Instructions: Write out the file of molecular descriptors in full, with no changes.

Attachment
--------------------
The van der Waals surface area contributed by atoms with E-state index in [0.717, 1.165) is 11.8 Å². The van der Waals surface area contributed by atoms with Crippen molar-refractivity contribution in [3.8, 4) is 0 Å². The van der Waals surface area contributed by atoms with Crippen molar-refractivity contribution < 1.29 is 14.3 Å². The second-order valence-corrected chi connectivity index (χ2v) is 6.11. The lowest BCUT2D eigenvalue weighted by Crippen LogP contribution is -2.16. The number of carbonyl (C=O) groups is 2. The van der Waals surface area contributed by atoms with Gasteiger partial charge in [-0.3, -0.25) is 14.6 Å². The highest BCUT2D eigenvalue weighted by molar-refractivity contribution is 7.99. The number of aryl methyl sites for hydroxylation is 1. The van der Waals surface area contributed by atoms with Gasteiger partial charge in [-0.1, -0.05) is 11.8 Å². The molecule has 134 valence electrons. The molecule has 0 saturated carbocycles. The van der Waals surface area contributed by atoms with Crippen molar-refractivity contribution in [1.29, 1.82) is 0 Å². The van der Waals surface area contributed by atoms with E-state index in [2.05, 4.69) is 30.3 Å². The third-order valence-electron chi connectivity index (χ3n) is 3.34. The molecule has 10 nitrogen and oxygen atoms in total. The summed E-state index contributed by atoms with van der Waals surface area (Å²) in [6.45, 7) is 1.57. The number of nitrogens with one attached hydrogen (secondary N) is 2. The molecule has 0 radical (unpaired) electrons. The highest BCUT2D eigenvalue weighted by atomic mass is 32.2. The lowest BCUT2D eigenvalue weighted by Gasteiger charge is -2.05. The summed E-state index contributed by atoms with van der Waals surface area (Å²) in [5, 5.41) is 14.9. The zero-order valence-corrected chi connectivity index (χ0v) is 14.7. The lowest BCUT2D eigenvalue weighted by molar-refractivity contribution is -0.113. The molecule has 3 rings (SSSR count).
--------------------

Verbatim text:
The van der Waals surface area contributed by atoms with E-state index in [0.717, 1.165) is 11.8 Å². The van der Waals surface area contributed by atoms with Crippen molar-refractivity contribution in [3.8, 4) is 0 Å². The van der Waals surface area contributed by atoms with Crippen molar-refractivity contribution < 1.29 is 14.3 Å². The second-order valence-corrected chi connectivity index (χ2v) is 6.11. The lowest BCUT2D eigenvalue weighted by Crippen LogP contribution is -2.16. The number of carbonyl (C=O) groups is 2. The van der Waals surface area contributed by atoms with Gasteiger partial charge in [-0.3, -0.25) is 14.6 Å². The highest BCUT2D eigenvalue weighted by molar-refractivity contribution is 7.99. The number of aryl methyl sites for hydroxylation is 1. The van der Waals surface area contributed by atoms with Gasteiger partial charge in [-0.1, -0.05) is 11.8 Å². The molecule has 134 valence electrons. The molecule has 0 saturated carbocycles. The van der Waals surface area contributed by atoms with Crippen molar-refractivity contribution in [1.29, 1.82) is 0 Å². The van der Waals surface area contributed by atoms with E-state index in [2.05, 4.69) is 30.3 Å². The third-order valence-electron chi connectivity index (χ3n) is 3.34. The molecule has 10 nitrogen and oxygen atoms in total. The summed E-state index contributed by atoms with van der Waals surface area (Å²) in [6.45, 7) is 1.57. The number of nitrogens with one attached hydrogen (secondary N) is 2. The molecule has 0 radical (unpaired) electrons. The highest BCUT2D eigenvalue weighted by atomic mass is 32.2. The lowest BCUT2D eigenvalue weighted by Gasteiger charge is -2.05. The summed E-state index contributed by atoms with van der Waals surface area (Å²) in [5, 5.41) is 14.9. The zero-order valence-corrected chi connectivity index (χ0v) is 14.7. The lowest BCUT2D eigenvalue weighted by molar-refractivity contribution is -0.113. The molecule has 3 rings (SSSR count).